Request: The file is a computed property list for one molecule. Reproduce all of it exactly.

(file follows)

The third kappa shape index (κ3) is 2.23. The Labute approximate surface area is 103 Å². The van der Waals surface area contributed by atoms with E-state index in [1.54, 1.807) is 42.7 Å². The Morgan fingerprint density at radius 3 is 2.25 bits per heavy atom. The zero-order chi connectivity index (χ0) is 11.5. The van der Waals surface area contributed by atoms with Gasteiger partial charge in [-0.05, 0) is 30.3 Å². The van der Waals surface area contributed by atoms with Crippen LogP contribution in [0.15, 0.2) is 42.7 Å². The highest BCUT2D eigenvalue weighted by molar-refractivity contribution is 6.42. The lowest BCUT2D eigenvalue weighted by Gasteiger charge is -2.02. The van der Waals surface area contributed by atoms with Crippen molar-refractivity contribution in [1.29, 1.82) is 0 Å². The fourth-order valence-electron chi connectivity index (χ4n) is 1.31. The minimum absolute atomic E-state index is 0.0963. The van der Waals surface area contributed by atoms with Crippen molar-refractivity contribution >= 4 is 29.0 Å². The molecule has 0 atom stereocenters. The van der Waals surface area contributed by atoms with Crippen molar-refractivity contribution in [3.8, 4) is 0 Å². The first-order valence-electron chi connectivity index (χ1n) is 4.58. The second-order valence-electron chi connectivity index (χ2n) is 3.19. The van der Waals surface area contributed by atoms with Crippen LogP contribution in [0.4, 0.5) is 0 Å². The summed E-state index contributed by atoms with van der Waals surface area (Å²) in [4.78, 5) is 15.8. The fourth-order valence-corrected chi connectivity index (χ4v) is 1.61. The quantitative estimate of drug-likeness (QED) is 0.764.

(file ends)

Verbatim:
The third kappa shape index (κ3) is 2.23. The Labute approximate surface area is 103 Å². The van der Waals surface area contributed by atoms with E-state index in [1.54, 1.807) is 42.7 Å². The Morgan fingerprint density at radius 3 is 2.25 bits per heavy atom. The zero-order chi connectivity index (χ0) is 11.5. The van der Waals surface area contributed by atoms with Gasteiger partial charge in [-0.05, 0) is 30.3 Å². The van der Waals surface area contributed by atoms with Crippen LogP contribution in [0.15, 0.2) is 42.7 Å². The highest BCUT2D eigenvalue weighted by molar-refractivity contribution is 6.42. The lowest BCUT2D eigenvalue weighted by Gasteiger charge is -2.02. The van der Waals surface area contributed by atoms with Crippen molar-refractivity contribution in [1.29, 1.82) is 0 Å². The fourth-order valence-electron chi connectivity index (χ4n) is 1.31. The minimum absolute atomic E-state index is 0.0963. The van der Waals surface area contributed by atoms with Crippen molar-refractivity contribution >= 4 is 29.0 Å². The molecule has 0 atom stereocenters. The van der Waals surface area contributed by atoms with Crippen molar-refractivity contribution in [3.8, 4) is 0 Å². The first-order valence-electron chi connectivity index (χ1n) is 4.58. The second-order valence-electron chi connectivity index (χ2n) is 3.19. The van der Waals surface area contributed by atoms with Crippen LogP contribution in [0.4, 0.5) is 0 Å². The summed E-state index contributed by atoms with van der Waals surface area (Å²) in [4.78, 5) is 15.8. The fourth-order valence-corrected chi connectivity index (χ4v) is 1.61. The quantitative estimate of drug-likeness (QED) is 0.764.